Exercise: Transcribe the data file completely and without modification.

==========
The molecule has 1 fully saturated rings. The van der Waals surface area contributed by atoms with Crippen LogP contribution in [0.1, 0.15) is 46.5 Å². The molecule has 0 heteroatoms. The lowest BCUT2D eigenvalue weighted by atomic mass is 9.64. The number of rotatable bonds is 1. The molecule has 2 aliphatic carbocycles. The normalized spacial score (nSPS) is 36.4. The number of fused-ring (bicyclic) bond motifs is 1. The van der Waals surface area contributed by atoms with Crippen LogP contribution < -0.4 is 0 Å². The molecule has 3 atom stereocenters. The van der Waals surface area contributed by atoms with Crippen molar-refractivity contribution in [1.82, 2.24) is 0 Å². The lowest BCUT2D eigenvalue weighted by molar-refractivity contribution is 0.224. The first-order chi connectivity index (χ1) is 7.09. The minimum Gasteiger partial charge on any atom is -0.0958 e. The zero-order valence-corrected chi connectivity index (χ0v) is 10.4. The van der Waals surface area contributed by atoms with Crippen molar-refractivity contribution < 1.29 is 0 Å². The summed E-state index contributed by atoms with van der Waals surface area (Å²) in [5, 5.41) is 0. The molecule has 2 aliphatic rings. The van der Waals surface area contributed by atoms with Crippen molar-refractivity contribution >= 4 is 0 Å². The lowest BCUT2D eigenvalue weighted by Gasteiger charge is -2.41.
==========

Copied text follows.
The molecule has 1 fully saturated rings. The van der Waals surface area contributed by atoms with Crippen LogP contribution in [0.1, 0.15) is 46.5 Å². The molecule has 0 heteroatoms. The lowest BCUT2D eigenvalue weighted by atomic mass is 9.64. The number of rotatable bonds is 1. The molecule has 2 aliphatic carbocycles. The normalized spacial score (nSPS) is 36.4. The number of fused-ring (bicyclic) bond motifs is 1. The van der Waals surface area contributed by atoms with Crippen LogP contribution < -0.4 is 0 Å². The molecule has 3 atom stereocenters. The van der Waals surface area contributed by atoms with Crippen molar-refractivity contribution in [1.82, 2.24) is 0 Å². The lowest BCUT2D eigenvalue weighted by molar-refractivity contribution is 0.224. The first-order chi connectivity index (χ1) is 7.09. The minimum Gasteiger partial charge on any atom is -0.0958 e. The zero-order valence-corrected chi connectivity index (χ0v) is 10.4. The van der Waals surface area contributed by atoms with Crippen molar-refractivity contribution < 1.29 is 0 Å². The summed E-state index contributed by atoms with van der Waals surface area (Å²) in [5, 5.41) is 0. The molecule has 2 aliphatic rings. The van der Waals surface area contributed by atoms with Crippen molar-refractivity contribution >= 4 is 0 Å². The lowest BCUT2D eigenvalue weighted by Gasteiger charge is -2.41.